The mineralogical and petrological research of Prof D S Coombs and Dr W S Fyfe during the 1950's was given much needed analytical support with the purchase, jointly by the Chemistry and Geology Departments of a Philips X-ray diffractometer in 1957. This instrument supported research conducted by A J Ellis, R M Carr, A M Taylor, J Rogers, C J Churchman and others in a variety of areas ranging from zeolite synthesis, aluminosilicate stabilities and solubilities to coal chemistry and clay mineral reactivity. A new diffractometer system with a Philips PW1010 generator was purchased by the Chemistry Department in 1971 and the generator was replaced with a PW1830 unit in 1992. Since 1957 the powder equipment has been used mainly for "fingerprint" identification and for teaching basic X-ray crystallography. Currently R M Carr is using the equipment to examine the formation of aluminium oxide pillars in Vermiculite.

Single crystal work began in the early 70's with a collaboration between Jim Simpson and Brian Robinson from Otago with Bruce Penfold and Ward Robinson in Christchurch. The appointment of Claire Couldwell to a temporary post on the staff in 1974 brought and passed on first hand structure solving expertise to the Department, as well as a great deal of software. The Otago/Canterbury collaboration has stood the test of time with Otago making regular use of the excellent X-ray data collection service provided by Ward Robinson. The number of staff solving and refining their own structures has also grown, with Lyall Hanton, Sally Brooker and Allan Blackman all members of the burgeoning X-ray club.

6. University of Waikato

Chemistry Department, Hamilton, New Zealand.

When the School of Science at the University of Waikato was set up in 1970, a basic Philips powder diffractometer was purchased for teaching, and for some Earth Sciences and Chemistry research, it was up-dated to a Philips PW1840 in the mid - 80's. With the development of the material science group at Waikato there was a need for more sophisticated equipment, and in 1996 the Centre for Technology installed an automated Philips XPert powder diffraction facility complete with high temperature accessories. Operated under the supervision of Nigel Sammes, it is expected to renew interest in powder XRD research from others in the School.

Single-crystal X-ray studies at Waikato took the first steps in 1979, under the patient and benevolent eye of Ward Robinson, when it became clear that our synthetic inorganic and organometallic chemistry research projects needed access to structure determinations. Brian Nicholson became the coordinator and structure analyses are carried out routinely, with intensity data collection being done at Canterbury (Ward Robinson), or at Auckland (Cliff Rickard & George Clark). The local facilities consist of two precession cameras which are used for preliminary studies of crystal quality and for space group assignment.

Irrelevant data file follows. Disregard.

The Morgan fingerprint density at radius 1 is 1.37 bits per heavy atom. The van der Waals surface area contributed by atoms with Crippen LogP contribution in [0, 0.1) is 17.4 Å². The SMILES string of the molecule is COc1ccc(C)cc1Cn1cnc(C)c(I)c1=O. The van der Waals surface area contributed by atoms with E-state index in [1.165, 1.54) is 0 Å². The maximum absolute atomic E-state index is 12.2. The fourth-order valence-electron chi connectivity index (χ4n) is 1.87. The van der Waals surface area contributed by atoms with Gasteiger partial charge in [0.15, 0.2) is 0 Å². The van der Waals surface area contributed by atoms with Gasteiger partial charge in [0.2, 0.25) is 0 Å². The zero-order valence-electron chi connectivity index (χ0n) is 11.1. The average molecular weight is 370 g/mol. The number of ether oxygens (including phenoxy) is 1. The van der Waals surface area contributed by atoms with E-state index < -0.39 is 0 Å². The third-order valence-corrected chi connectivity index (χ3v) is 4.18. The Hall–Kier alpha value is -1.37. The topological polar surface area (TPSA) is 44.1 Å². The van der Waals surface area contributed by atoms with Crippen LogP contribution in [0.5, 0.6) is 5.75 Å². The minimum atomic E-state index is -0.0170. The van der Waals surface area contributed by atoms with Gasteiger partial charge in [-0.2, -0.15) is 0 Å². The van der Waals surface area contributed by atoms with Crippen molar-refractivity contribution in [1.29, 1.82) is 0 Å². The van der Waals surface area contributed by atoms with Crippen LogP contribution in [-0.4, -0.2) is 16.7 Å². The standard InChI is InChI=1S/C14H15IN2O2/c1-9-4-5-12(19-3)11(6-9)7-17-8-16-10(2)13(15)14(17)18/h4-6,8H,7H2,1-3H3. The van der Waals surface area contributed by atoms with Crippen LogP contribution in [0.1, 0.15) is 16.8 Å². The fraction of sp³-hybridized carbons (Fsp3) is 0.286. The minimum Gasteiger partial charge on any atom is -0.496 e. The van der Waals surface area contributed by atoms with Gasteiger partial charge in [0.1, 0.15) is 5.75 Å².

The 1996 Australia Prize was awarded for work on Pharmaceutical Drug Design to SCA member and former President, Peter Colman, of the CSIRO Division of Biomolecular Engineering, Melbourne. Peter shared the prize with three other scientists; Dr Paul Janssen, Dr Graeme Laver, and Professor Mark von Itzstein. In part the citation to the award reads: "Dr Colman's use of X-ray crystallography to determine the structure of sialidase has been widely hailed as an intellectual tour de force. Now considered one of the world's leading X-ray crystallographers, Dr Colman conceived of inhibiting sialidase, a key protein on the surface of the influenza virus, to slow the replication of the virus. He was also a driving force in the project which resulted in the design of the anti-influenza drug."

AsCA’95: students’ views

(The following are reports from recipients of SCA travel grants which allowed them to attend the Asian Crystallographic Association (AsCA’95) meeting held from November 22-24 1995 in Bangkok).


Bangkok is a big bustling city, bursting with people. An action packed place, it is full of sights, sounds and smells. There are many reasons why people go to Thailand - there were two good reasons why I went: (a) AsCA'95 and (b) trekking around the hills north of Chiang Mai.

At AsCA'95 it was good to catch up with old friends, and meet new people. There were many interesting talks to attend - especially those about charge density and synchrotron radiation. While generally the most interesting talks tended to be related to one's own field, it was worth-while attending talks about other aspects of crystallography. Talks on new instrumentation, drug design and protein crystallography were interesting, although it was hard to grasp the finer details.

Due to a combination of fortuitous events, it was possible for me to attend the computing school. While not having that much to do with solving structures, it was interesting to learn the theory behind it. As the computing school was somewhat smaller than the main conference, it was easier to chat casually with some of the legends that were involved at the school.